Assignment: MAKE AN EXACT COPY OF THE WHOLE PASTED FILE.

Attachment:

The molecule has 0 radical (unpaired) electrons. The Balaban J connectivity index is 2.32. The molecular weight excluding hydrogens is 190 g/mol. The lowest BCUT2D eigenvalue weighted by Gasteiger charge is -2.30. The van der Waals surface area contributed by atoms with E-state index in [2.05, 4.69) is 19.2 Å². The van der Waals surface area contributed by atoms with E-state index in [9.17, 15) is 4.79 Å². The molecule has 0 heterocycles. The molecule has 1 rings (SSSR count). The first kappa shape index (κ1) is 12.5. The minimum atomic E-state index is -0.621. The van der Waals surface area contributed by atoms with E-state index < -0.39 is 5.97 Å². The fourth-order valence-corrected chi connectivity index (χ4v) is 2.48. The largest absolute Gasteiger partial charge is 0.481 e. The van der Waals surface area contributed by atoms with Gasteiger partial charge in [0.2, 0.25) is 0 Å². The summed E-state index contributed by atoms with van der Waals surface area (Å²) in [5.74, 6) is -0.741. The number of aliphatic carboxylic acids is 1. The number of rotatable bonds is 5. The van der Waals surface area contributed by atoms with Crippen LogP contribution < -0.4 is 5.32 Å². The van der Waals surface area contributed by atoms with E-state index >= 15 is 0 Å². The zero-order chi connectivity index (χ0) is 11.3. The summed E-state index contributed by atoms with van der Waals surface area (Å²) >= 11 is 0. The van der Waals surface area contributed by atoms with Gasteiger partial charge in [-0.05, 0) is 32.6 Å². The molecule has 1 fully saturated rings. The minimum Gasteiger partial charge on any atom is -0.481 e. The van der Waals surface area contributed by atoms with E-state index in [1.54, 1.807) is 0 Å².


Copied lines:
The molecule has 0 radical (unpaired) electrons. The Balaban J connectivity index is 2.32. The molecular weight excluding hydrogens is 190 g/mol. The lowest BCUT2D eigenvalue weighted by Gasteiger charge is -2.30. The van der Waals surface area contributed by atoms with E-state index in [2.05, 4.69) is 19.2 Å². The van der Waals surface area contributed by atoms with E-state index in [9.17, 15) is 4.79 Å². The molecule has 0 heterocycles. The molecule has 1 rings (SSSR count). The first kappa shape index (κ1) is 12.5. The minimum atomic E-state index is -0.621. The van der Waals surface area contributed by atoms with E-state index < -0.39 is 5.97 Å². The fourth-order valence-corrected chi connectivity index (χ4v) is 2.48. The largest absolute Gasteiger partial charge is 0.481 e. The van der Waals surface area contributed by atoms with Gasteiger partial charge in [0.2, 0.25) is 0 Å². The summed E-state index contributed by atoms with van der Waals surface area (Å²) in [5.74, 6) is -0.741. The number of aliphatic carboxylic acids is 1. The number of rotatable bonds is 5. The van der Waals surface area contributed by atoms with Crippen LogP contribution < -0.4 is 5.32 Å². The van der Waals surface area contributed by atoms with E-state index >= 15 is 0 Å². The zero-order chi connectivity index (χ0) is 11.3. The summed E-state index contributed by atoms with van der Waals surface area (Å²) >= 11 is 0. The van der Waals surface area contributed by atoms with Gasteiger partial charge in [-0.05, 0) is 32.6 Å². The molecule has 1 fully saturated rings. The minimum Gasteiger partial charge on any atom is -0.481 e. The van der Waals surface area contributed by atoms with E-state index in [1.54, 1.807) is 0 Å².